Department of Plant Pathology, Kasetsart University Bangkok-10900, Thailand

Mangosteens (Garcinia mangostana) are a tropical fruit with high commercial appeal but poor keeping quality. Physiological disorders and disease both contribute to postharvest losses. However, increasing export market demand has led to the need to develop recommendations for controlling both postharvest diseases and disorders. To provide a basis for developing recommendations the cause of postharvest disease losses have been examined and some control measures have been assessed.

Materials and methods
Mature healthy mangosteen fruit were collected from orchards in Eastern and Southern Thailand. Prior to storage, isolations were made from various parts of half of the sound fruit. Subsequently, isolations were made from lesions that developed on the remaining fruit during storage. The effect of a postharvest dip in thiophanate-methyl on postharvest disease control was also assessed.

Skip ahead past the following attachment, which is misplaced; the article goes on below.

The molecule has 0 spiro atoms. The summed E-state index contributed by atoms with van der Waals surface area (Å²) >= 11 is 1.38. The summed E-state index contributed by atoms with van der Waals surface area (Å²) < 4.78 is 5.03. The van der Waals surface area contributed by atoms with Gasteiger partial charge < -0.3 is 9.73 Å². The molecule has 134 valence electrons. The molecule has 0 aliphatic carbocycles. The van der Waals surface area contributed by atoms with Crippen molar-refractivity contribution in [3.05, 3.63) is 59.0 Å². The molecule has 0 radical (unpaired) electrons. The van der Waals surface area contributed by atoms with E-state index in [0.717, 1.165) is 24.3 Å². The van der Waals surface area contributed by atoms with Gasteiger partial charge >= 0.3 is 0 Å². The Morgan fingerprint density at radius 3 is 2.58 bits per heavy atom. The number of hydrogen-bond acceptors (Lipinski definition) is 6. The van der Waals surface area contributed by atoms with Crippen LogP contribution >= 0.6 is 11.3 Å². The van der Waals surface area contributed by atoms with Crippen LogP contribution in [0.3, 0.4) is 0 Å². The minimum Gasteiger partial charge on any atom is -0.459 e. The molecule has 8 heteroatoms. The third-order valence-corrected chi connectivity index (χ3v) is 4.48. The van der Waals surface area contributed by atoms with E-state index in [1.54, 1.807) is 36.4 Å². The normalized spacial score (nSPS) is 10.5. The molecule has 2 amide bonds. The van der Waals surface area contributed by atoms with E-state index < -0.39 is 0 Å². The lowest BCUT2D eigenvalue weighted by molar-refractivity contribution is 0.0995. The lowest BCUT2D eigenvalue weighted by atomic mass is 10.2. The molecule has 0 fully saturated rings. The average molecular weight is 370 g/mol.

Results and conclusions
A high level of Pestalotiopsis sp. was recorded in assays of different parts of sound mangosteen, including the stem-end (pedicel), bracts, and stylar end, but it was a minor pathogen causing fruit rot. L. theobromae and Phomopsis sp. were also found on these parts of the fruit. L. theobromae was recovered more frequently from isolations from the stylar end. The array of fungi detected was similar for samples from both regions.

Several pathogens were recovered from disease lesions that developed on fruit during storage including: Lasiodiplodia theobromae, Colletotrichum gloeosporioides, Phomopsis sp., Gliocephalotrichum bulbilium, and Pestalotiopsis sp. L. theobromae was the main organism isolated most frequently from fruit from both areas. Dipping the fruits in thiophanate-methyl at concentration of 1000 ppm for 3 min reduced disease incidence by 20% compared with untreated fruits.

Further studies on the etiology of infection are required to develop improved control measures.